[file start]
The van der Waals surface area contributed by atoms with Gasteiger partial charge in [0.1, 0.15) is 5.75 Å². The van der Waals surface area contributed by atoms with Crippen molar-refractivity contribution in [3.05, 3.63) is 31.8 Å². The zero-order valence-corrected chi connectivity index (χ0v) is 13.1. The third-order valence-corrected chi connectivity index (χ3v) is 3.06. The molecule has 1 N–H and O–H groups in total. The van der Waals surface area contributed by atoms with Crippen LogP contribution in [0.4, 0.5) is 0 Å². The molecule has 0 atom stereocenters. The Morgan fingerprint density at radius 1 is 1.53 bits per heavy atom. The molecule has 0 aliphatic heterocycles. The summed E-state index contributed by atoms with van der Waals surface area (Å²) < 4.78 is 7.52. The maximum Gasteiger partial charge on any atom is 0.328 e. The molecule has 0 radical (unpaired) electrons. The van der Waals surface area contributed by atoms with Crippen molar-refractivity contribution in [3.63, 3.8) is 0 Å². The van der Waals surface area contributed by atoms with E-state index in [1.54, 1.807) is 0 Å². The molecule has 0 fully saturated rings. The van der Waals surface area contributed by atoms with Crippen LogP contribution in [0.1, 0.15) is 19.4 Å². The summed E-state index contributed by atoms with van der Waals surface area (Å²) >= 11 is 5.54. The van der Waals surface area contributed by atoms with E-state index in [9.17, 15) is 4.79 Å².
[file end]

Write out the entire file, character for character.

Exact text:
The van der Waals surface area contributed by atoms with Gasteiger partial charge in [0.1, 0.15) is 5.75 Å². The van der Waals surface area contributed by atoms with Crippen molar-refractivity contribution in [3.05, 3.63) is 31.8 Å². The zero-order valence-corrected chi connectivity index (χ0v) is 13.1. The third-order valence-corrected chi connectivity index (χ3v) is 3.06. The molecule has 1 N–H and O–H groups in total. The van der Waals surface area contributed by atoms with Crippen LogP contribution in [0.4, 0.5) is 0 Å². The molecule has 0 atom stereocenters. The Morgan fingerprint density at radius 1 is 1.53 bits per heavy atom. The molecule has 0 aliphatic heterocycles. The summed E-state index contributed by atoms with van der Waals surface area (Å²) < 4.78 is 7.52. The maximum Gasteiger partial charge on any atom is 0.328 e. The molecule has 0 radical (unpaired) electrons. The van der Waals surface area contributed by atoms with Crippen molar-refractivity contribution in [3.63, 3.8) is 0 Å². The van der Waals surface area contributed by atoms with E-state index in [1.54, 1.807) is 0 Å². The molecule has 0 fully saturated rings. The van der Waals surface area contributed by atoms with Crippen LogP contribution in [0.1, 0.15) is 19.4 Å². The summed E-state index contributed by atoms with van der Waals surface area (Å²) >= 11 is 5.54. The van der Waals surface area contributed by atoms with E-state index in [9.17, 15) is 4.79 Å².